Halo-halo is the national ice-cold dessert of the Filipinos during the hot summer days in the Philippines.
The country’s summer season starts from March until May. Halo is a Filipino word which means “mix’. True to its name, halo-halo is a mixture of ingredients.
In this post we'll cover:
Halo-Halo and its Common Ingredients
- sweetened bananas
- buko or bottled macapuno
- sweetened jackfruit pulp or langka
- red beans
- red or green gulaman or sweetened jelly
Some versions of halo-halo have some roasted rice crispies or ‘pinipig” and some heaping amounts of fresh or evaporated milk.
The finely shaved ice is then added after all the said medley of ingredients are placed inside a tall glass or a large bowl.
There are many options for the toppings for halo-halo. The most common is a slice of leche flan or crème caramel.
How to make halo-halo
- 1 ripe large banana
- 2 ripe mangoes or 1 cup canned ripe mango
- 1 cup firm gelatin set into gel and cut into 1/2-inch cubes
- 1 cup canned ripe jackfruit
- ½ cup sweet corn or (garbanzos)
- 1 cup young shredded coconut fresh or canned
- 1 cup cooked sweet yams or (halaya) glutinous purple yam cut into 1-inch cubes
- 2 cups shaved ice
- 2 cups milk
- 4 scoops your favorite ice cream
- Combine kaong (sweet palm fruit), macapuno (shredded coconut), langka (jackfruit) and red munggo (mung beans) in a parfait glass.
- Other possible ingredients are slices of saba (plantains), chunks of (corn), nata de coco (coconut gelatin) and pinipig (pounded dried rice).
- Top with shaved ice, evaporated milk and a scoop of ice cream.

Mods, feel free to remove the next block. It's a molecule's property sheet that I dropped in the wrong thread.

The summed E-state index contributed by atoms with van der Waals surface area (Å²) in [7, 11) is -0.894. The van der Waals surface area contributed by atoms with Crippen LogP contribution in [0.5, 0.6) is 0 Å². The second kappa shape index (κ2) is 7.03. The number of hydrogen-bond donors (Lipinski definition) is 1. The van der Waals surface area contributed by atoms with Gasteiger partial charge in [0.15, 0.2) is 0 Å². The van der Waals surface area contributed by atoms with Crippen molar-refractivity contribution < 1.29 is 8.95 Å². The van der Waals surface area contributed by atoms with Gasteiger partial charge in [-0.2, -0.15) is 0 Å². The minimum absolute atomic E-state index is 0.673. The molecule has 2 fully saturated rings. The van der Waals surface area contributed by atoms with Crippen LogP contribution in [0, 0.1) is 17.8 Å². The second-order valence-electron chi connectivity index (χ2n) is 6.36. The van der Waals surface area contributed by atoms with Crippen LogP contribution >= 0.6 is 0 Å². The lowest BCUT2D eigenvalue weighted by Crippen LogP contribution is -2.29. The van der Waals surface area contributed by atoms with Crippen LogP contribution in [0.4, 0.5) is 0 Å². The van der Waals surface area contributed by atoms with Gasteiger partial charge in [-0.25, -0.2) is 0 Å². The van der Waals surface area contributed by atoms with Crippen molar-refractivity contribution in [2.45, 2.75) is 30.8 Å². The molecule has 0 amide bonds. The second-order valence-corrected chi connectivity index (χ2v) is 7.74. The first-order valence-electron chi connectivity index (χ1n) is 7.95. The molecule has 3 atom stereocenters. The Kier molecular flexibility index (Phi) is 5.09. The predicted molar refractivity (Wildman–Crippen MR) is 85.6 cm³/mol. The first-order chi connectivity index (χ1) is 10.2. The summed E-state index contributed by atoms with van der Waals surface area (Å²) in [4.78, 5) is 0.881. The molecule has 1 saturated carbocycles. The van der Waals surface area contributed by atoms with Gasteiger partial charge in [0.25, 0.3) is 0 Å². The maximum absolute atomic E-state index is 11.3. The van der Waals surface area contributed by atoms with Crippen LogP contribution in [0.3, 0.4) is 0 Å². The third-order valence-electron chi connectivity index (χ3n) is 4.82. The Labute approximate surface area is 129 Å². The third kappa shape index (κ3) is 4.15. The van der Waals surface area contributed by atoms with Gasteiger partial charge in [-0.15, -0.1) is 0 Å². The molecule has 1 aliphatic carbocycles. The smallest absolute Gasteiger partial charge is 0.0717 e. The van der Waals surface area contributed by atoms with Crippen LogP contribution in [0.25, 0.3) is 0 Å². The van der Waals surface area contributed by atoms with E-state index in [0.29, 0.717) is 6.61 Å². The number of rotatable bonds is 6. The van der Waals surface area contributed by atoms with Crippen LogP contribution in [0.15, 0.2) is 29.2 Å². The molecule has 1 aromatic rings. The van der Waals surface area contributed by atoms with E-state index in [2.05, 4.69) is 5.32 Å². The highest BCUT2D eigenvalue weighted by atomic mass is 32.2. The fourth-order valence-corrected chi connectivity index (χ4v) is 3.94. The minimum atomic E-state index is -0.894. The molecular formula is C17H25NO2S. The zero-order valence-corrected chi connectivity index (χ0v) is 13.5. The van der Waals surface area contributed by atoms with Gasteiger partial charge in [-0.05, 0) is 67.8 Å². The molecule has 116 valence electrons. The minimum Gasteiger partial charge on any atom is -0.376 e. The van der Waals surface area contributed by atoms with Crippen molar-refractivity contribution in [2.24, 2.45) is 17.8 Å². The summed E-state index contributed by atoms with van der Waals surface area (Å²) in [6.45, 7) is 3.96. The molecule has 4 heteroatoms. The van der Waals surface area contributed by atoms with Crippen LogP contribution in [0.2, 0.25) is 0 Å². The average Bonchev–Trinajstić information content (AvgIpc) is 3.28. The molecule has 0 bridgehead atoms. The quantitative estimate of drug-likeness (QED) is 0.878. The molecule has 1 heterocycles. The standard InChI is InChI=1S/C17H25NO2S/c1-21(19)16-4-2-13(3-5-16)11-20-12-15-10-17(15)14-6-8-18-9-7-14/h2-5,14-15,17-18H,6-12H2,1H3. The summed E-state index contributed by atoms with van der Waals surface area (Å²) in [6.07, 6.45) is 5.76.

- Make sure to halo (mix) thoroughly before digging in. Yes, mixing all those goodies at the bottom without spilling the ice and ice cream off the glass is a skill that needs to be honed by regular indulgence!
Here is CookWithApril showing you how:
You can also opt to top your halo-halo with a scoop of Ube or Vanilla Ice Cream. The possibilities are just endless with the ingredients that you can use in this summer treat.
The origin of halo-halo is quite undetermined but according to Wikipedia, this special dessert came from the Philippines.
Some are claiming that it is from the Japanese because they have also stayed in the Philippines for an extended period. Halo-halo can be seen on most street corners in the Philippines.
You might be surprised that your Filipino neighbor sets up a small table just in front of their house and sells halo-halo during the late afternoon.
In some other Asian countries like Thailand and Malaysia, you could chance upon a similar version of the Filipino’s halo-halo.
Fresh fruits can also be used if ever you want a healthier take on the halo-halo. You can also adjust the sweetness but adding more or lessening the sugar.
Don’t Forget to Like and share this to your friends and relatives. Enjoy Summer!!
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